Don't Cry for Argentina

Responsibility for its massive debt belongs to the country alone, says former IMF Chief Economist Ken Rogoff

Argentina's June 1 decision to improve the terms of its $100 billion restructuring proposal was met less than enthusiastically by the same angry investors it was intended to entice. That's because, even after Argentina upped the payment offer, bondholders were still left to take the biggest loss ever registered in a sovereign default: about 75% in net present-value terms, vs. the previous offer's 92%.

In presenting what he called the government's final offer, Economy Minister Roberto Lavagna argued that such a huge haircut was needed if the country hoped to get its galloping public debt under control. If the latest offer prospers, Argentina's debt will stabilize at a level equivalent to 80% of gross domestic product (GDP). That would be a dramatic improvement over its current 130%, but still well above the 57% level seen prior to the country's December, 2001, default.

In making his case for such gigantic debt forgiveness, Lavagna cited the research of Ken Rogoff, who was the chief economist at the International Monetary Fund (IMF) until 2002. Now an economics professor at Harvard, Rogoff's recent research has focused on how highly indebted countries like Argentina can escape the cycle of uncontrolled borrowing and spending that makes them serial defaulters. BusinessWeek Buenos Aires Correspondent Joshua Goodman recently spoke with Rogoff, a former chess master, about Argentina's debt-restructuring proposal and the country's prospects for real debt reduction. Edited excerpts of their conversation follow:

Q: Is Argentina's latest restructuring offer enough to prevent it from falling into another debt crisis?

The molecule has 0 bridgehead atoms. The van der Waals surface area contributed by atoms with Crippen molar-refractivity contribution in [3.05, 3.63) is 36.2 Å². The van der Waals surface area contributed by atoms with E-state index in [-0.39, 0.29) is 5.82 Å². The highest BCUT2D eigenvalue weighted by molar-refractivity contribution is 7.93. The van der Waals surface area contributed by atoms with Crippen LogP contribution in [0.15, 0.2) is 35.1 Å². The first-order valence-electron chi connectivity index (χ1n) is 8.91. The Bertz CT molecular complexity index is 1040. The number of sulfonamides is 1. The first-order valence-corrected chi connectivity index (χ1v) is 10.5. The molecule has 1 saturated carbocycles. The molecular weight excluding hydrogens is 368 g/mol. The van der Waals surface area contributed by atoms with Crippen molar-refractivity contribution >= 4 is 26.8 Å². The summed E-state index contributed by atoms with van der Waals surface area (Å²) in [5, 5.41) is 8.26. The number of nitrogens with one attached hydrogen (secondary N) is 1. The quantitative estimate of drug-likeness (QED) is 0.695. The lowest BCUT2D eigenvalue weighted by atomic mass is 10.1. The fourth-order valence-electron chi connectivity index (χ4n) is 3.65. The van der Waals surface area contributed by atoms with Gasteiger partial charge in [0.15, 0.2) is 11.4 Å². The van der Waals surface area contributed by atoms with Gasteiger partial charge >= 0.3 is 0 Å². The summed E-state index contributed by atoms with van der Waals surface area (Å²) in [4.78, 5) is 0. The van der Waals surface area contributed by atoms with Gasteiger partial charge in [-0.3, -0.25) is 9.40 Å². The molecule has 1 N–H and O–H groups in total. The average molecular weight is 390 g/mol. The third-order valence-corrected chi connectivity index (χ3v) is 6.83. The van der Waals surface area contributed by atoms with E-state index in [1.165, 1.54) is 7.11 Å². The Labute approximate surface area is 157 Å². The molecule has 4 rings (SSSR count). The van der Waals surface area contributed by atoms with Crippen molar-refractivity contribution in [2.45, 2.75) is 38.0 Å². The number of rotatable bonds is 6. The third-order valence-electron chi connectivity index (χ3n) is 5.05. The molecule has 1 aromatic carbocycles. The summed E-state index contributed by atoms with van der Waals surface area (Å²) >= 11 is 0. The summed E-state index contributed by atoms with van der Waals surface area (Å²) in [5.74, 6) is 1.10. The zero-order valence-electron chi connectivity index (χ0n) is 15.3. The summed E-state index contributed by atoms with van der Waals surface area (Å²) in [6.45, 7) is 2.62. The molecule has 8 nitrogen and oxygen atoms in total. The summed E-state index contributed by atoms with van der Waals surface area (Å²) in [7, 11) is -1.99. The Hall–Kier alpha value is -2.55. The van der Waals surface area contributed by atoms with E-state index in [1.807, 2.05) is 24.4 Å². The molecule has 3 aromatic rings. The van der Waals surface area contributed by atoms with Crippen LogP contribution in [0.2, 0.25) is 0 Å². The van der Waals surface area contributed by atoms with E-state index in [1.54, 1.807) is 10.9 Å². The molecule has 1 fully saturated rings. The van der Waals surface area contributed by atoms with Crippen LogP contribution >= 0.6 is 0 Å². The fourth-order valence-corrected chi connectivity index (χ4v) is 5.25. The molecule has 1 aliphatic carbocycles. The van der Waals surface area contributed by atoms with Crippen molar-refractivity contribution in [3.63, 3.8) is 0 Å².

The government's proposal is consistent with its line that it wants a very huge haircut. But even if it succeeds, it will still face a very high risk of default again because its debt-to-GDP ratio would be too high. A 60% ratio is fine for Europe, where the Maastricht Treaty keeps countries in line. However, for a serial defaulter like Argentina, 20% to 25% is the only safe level. If it's stuck with a debt load of 80% to 100%, it'll be back eating soup again in a few years.

Q: Does that mean bondholders are being unreasonable in holding out for more?


It's understandable that creditors are livid -- Argentina's long-term interests aren't met by totally alienating the international financial community. But the situation is extraordinarily complex and the debt load very heavy. So far, Argentines have been the ones who have suffered the most pain from default and the devastating five-year depression that preceded it -- the worst in modern history. In the context where they're unlikely to access capital markets for some time anyway, it's understandable they want to bring debt levels down as much as they can.

Q: One might infer from your comments that someone else should pay for Argentina's default?


Let's be straight -- most people agree Argentina is the one responsible for getting itself into the debt mess in the first place. Markets aren't irrational for lending to debt-intolerant countries. It's also important to remember that the country has other alternatives, like increasing its fiscal savings or restructuring the other half of the debt that has been issued since default to local investors.

Q: A big chunk of Argentina's debt though, about 24%, is owed to your former boss, the IMF, and other multilateral agencies. Shouldn't they be forced to take a hit along with the rest of Argentina's creditors?


It's true the IMF has an extraordinarily high exposure to Argentina. That's what makes the country's debt restructuring so fascinating to follow. Beyond the consequences for Argentina and bondholders, we'll learn a lot about the supposed seniority -- or not -- of multilateral debt.

Q: What else is at stake in the restructuring?


Everyone is concerned the precedent it could set for other highly indebted countries. If Argentina achieves a big haircut, people will want to know if this resets the rules for emerging-market investments.

Edited by Patricia O'Connell

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